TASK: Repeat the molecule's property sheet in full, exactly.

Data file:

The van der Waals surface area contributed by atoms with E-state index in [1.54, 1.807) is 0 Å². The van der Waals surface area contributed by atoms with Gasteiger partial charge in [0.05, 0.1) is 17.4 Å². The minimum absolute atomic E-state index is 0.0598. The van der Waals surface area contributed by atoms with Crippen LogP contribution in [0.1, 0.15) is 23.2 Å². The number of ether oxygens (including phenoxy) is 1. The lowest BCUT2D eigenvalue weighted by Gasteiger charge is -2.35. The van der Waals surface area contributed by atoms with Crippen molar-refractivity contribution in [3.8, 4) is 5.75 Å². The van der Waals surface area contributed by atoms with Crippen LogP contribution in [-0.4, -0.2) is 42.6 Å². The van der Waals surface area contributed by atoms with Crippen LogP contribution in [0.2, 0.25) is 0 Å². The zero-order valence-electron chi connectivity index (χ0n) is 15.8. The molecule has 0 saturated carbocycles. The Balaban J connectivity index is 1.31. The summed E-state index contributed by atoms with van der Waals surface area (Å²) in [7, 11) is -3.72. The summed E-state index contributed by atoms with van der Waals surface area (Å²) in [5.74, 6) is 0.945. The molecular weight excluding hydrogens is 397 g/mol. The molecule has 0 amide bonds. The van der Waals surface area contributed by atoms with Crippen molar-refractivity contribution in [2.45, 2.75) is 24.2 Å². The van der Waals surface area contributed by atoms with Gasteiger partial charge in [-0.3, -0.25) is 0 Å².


The van der Waals surface area contributed by atoms with E-state index in [1.54, 1.807) is 0 Å². The van der Waals surface area contributed by atoms with Gasteiger partial charge in [0.05, 0.1) is 17.4 Å². The minimum absolute atomic E-state index is 0.0598. The van der Waals surface area contributed by atoms with Crippen LogP contribution in [0.1, 0.15) is 23.2 Å². The number of ether oxygens (including phenoxy) is 1. The lowest BCUT2D eigenvalue weighted by Gasteiger charge is -2.35. The van der Waals surface area contributed by atoms with Crippen molar-refractivity contribution in [3.8, 4) is 5.75 Å². The van der Waals surface area contributed by atoms with Crippen LogP contribution in [-0.4, -0.2) is 42.6 Å². The van der Waals surface area contributed by atoms with Crippen LogP contribution in [0.2, 0.25) is 0 Å². The zero-order valence-electron chi connectivity index (χ0n) is 15.8. The molecule has 0 saturated carbocycles. The Balaban J connectivity index is 1.31. The summed E-state index contributed by atoms with van der Waals surface area (Å²) in [7, 11) is -3.72. The summed E-state index contributed by atoms with van der Waals surface area (Å²) in [5.74, 6) is 0.945. The molecular weight excluding hydrogens is 397 g/mol. The molecule has 0 amide bonds. The van der Waals surface area contributed by atoms with Crippen molar-refractivity contribution in [2.45, 2.75) is 24.2 Å². The van der Waals surface area contributed by atoms with Gasteiger partial charge in [-0.3, -0.25) is 0 Å².